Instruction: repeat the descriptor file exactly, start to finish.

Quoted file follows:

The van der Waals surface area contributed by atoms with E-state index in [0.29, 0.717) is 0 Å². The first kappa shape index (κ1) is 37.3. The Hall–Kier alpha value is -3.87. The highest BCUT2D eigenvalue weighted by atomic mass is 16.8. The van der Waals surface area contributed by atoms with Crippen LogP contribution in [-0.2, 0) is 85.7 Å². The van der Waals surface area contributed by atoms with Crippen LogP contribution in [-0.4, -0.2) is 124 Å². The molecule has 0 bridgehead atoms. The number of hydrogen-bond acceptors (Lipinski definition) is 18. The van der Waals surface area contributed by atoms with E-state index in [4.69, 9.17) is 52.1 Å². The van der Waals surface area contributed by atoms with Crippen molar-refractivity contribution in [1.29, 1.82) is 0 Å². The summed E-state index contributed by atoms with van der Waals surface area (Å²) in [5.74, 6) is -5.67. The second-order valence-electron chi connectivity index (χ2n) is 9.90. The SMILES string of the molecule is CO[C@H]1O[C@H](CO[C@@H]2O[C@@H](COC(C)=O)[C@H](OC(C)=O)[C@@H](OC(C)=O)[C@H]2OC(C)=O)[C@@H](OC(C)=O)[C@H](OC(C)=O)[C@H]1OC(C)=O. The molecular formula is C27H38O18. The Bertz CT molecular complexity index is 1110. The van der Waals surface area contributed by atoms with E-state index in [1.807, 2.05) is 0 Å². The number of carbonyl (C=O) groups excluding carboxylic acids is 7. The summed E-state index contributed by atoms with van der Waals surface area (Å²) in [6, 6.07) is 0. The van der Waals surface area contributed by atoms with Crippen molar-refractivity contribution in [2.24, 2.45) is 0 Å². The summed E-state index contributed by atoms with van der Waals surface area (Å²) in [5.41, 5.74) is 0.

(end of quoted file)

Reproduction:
The van der Waals surface area contributed by atoms with E-state index in [0.29, 0.717) is 0 Å². The first kappa shape index (κ1) is 37.3. The Hall–Kier alpha value is -3.87. The highest BCUT2D eigenvalue weighted by atomic mass is 16.8. The van der Waals surface area contributed by atoms with Crippen LogP contribution in [-0.2, 0) is 85.7 Å². The van der Waals surface area contributed by atoms with Crippen LogP contribution in [-0.4, -0.2) is 124 Å². The molecule has 0 bridgehead atoms. The number of hydrogen-bond acceptors (Lipinski definition) is 18. The van der Waals surface area contributed by atoms with E-state index in [4.69, 9.17) is 52.1 Å². The van der Waals surface area contributed by atoms with Crippen molar-refractivity contribution in [1.29, 1.82) is 0 Å². The summed E-state index contributed by atoms with van der Waals surface area (Å²) in [5.74, 6) is -5.67. The second-order valence-electron chi connectivity index (χ2n) is 9.90. The SMILES string of the molecule is CO[C@H]1O[C@H](CO[C@@H]2O[C@@H](COC(C)=O)[C@H](OC(C)=O)[C@@H](OC(C)=O)[C@H]2OC(C)=O)[C@@H](OC(C)=O)[C@H](OC(C)=O)[C@H]1OC(C)=O. The molecular formula is C27H38O18. The Bertz CT molecular complexity index is 1110. The van der Waals surface area contributed by atoms with E-state index in [1.807, 2.05) is 0 Å². The number of carbonyl (C=O) groups excluding carboxylic acids is 7. The summed E-state index contributed by atoms with van der Waals surface area (Å²) in [6, 6.07) is 0. The van der Waals surface area contributed by atoms with Crippen molar-refractivity contribution in [2.24, 2.45) is 0 Å². The summed E-state index contributed by atoms with van der Waals surface area (Å²) in [5.41, 5.74) is 0.